Something that has struck me from the first reading of this interview is, however, an interesting explanation from Ware about the difference he finds between “real drawing” and “cartooning”.

I think drawing is “about” – or at least good drawing is about – trying to see. It’s more about detail and looking. Whereas cartooning is making a story happen with symbols … cartoon drawings are -just by nature of how they’re used as symbols – in a lot of ways not really drawings because the information that they have is so rudimentary, or conceptual.

Chris Ware, interviewed by Gary Groth
The Comics Journal # 200, December 1997

Ware seems to make this distinction quite clear: a comic strip is not a series of drawings of people or places, but a series of drawings of symbols that represent people, places, emotions. Ware has already made his thoughts clear on the use of words in comics (see this earlier post), so we interpret these symbols to mean words, pictures and any other visual device that he employs in his strips.

But Ware’s comics are not just about symbols. Far from it, their notably measured rhythm is generated in no small part by the use of both “real drawings”and “cartoons”.

…I try to use “real” drawing occasionally, or sort of a looser drawing, as a waz of anchoring a sense of place or feeling. By either floating it below or above the story it seems to take on this sort of tonal quality, like a long note held…

Chris Ware, interviewed by Gary Groth
The Comics Journal # 200, December 1997

Ah yes, the musical references once more. Ware dismisses his own musical capability during the interview…

At one point I played piano in front of around 600 people at the Joslyn Art Museum in Omaha and it was such a traumatic experience I don’t even remember if it went well or not. But I have a feeling it went quite badly. Nevertheless I decided at that point, “maybe this isn’t what I should do.”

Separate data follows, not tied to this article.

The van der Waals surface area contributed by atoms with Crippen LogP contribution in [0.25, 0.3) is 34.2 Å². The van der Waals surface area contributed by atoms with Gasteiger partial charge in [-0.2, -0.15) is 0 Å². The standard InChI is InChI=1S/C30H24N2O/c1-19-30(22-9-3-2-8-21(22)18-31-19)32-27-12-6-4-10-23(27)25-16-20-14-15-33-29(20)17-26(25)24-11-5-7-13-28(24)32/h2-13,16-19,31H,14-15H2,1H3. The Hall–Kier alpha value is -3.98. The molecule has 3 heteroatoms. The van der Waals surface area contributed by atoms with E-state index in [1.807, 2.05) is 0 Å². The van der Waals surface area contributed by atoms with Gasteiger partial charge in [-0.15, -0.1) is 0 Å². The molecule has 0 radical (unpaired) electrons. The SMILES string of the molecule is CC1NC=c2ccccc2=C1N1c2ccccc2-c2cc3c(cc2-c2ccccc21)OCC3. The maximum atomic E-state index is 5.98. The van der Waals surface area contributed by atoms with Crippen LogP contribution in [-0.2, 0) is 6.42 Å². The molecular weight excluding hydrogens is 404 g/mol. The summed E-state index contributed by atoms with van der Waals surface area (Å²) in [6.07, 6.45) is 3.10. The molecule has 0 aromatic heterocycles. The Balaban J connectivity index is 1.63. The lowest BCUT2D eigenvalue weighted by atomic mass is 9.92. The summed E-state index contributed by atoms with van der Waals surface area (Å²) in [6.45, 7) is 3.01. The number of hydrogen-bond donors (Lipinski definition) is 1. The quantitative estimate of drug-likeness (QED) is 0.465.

Chris Ware, interviewed by Gary Groth
The Comics Journal # 200, December 1997

It is quite apparent that Warehas a masterful appreciation of the quality of muscial rhythm. This certainly is not the first time that he has made a reference from comics to music (again, see my earlier post on Daniel Raeburn’s introduction to Chris Ware) and the inclusion of these panels of “real drawing” is a noticeable feature of his longer stories. Open up Jimmy Corrigan pretty much wherever you please, and you’ll find the occasional ‘wide’ shot of a place where the events in the rest of the page are taking place. The effect of a larger single panel without dialogue is indeed notably effective at creating “a long note held”.


The use of gently falling snow in this example (from Jimmy Corrigan) heightens the delicateness of this pause at the end of a comparatively ‘busy’ page. If a single “real” drawing anchors the story to a place or inserts a moment of rest in the larger scheme of the story, it can so with an almost audible silence. These page compositions had lead me to believe that Ware was a phenomenal ‘architect’ of the page, laying out individual pages with a careful eye for the rhythm of the story, often inserting a moment of silence at the end of complex sequences. But it seems I might have been mistaken.

GROTH: Let me ask you about the mechanics of designing a page. You do approximately one page a week:

WARE: Uh… yeah. Two pages of the story a week … One on top of each other.

GROTH: So when you start to compose a page, do you rough out the whole page and then just move toward the lower right-hand corner?